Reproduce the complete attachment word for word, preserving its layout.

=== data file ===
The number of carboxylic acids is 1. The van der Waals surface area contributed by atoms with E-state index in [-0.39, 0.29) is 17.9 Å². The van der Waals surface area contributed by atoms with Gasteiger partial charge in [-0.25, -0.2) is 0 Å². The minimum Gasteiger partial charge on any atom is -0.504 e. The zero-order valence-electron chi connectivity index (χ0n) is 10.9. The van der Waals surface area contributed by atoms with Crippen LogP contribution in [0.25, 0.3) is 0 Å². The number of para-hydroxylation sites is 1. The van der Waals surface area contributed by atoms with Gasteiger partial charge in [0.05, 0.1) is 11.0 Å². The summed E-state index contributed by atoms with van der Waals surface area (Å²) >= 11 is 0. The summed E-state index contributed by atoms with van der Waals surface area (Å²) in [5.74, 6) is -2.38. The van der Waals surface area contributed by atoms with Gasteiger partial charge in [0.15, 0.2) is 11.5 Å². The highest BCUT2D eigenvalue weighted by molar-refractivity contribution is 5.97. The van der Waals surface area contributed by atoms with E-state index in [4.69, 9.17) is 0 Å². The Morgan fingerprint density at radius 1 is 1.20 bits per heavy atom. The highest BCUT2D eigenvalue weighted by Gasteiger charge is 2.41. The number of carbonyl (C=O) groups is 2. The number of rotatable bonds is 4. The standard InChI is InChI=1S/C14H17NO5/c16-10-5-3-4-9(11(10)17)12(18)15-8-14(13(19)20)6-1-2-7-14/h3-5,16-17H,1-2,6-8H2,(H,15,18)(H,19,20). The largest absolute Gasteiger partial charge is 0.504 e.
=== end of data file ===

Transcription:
The number of carboxylic acids is 1. The van der Waals surface area contributed by atoms with E-state index in [-0.39, 0.29) is 17.9 Å². The van der Waals surface area contributed by atoms with Gasteiger partial charge in [-0.25, -0.2) is 0 Å². The minimum Gasteiger partial charge on any atom is -0.504 e. The zero-order valence-electron chi connectivity index (χ0n) is 10.9. The van der Waals surface area contributed by atoms with Crippen LogP contribution in [0.25, 0.3) is 0 Å². The number of para-hydroxylation sites is 1. The van der Waals surface area contributed by atoms with Gasteiger partial charge in [0.05, 0.1) is 11.0 Å². The summed E-state index contributed by atoms with van der Waals surface area (Å²) >= 11 is 0. The summed E-state index contributed by atoms with van der Waals surface area (Å²) in [5.74, 6) is -2.38. The van der Waals surface area contributed by atoms with Gasteiger partial charge in [0.15, 0.2) is 11.5 Å². The highest BCUT2D eigenvalue weighted by molar-refractivity contribution is 5.97. The van der Waals surface area contributed by atoms with E-state index in [4.69, 9.17) is 0 Å². The Morgan fingerprint density at radius 1 is 1.20 bits per heavy atom. The highest BCUT2D eigenvalue weighted by Gasteiger charge is 2.41. The number of carbonyl (C=O) groups is 2. The number of rotatable bonds is 4. The standard InChI is InChI=1S/C14H17NO5/c16-10-5-3-4-9(11(10)17)12(18)15-8-14(13(19)20)6-1-2-7-14/h3-5,16-17H,1-2,6-8H2,(H,15,18)(H,19,20). The largest absolute Gasteiger partial charge is 0.504 e.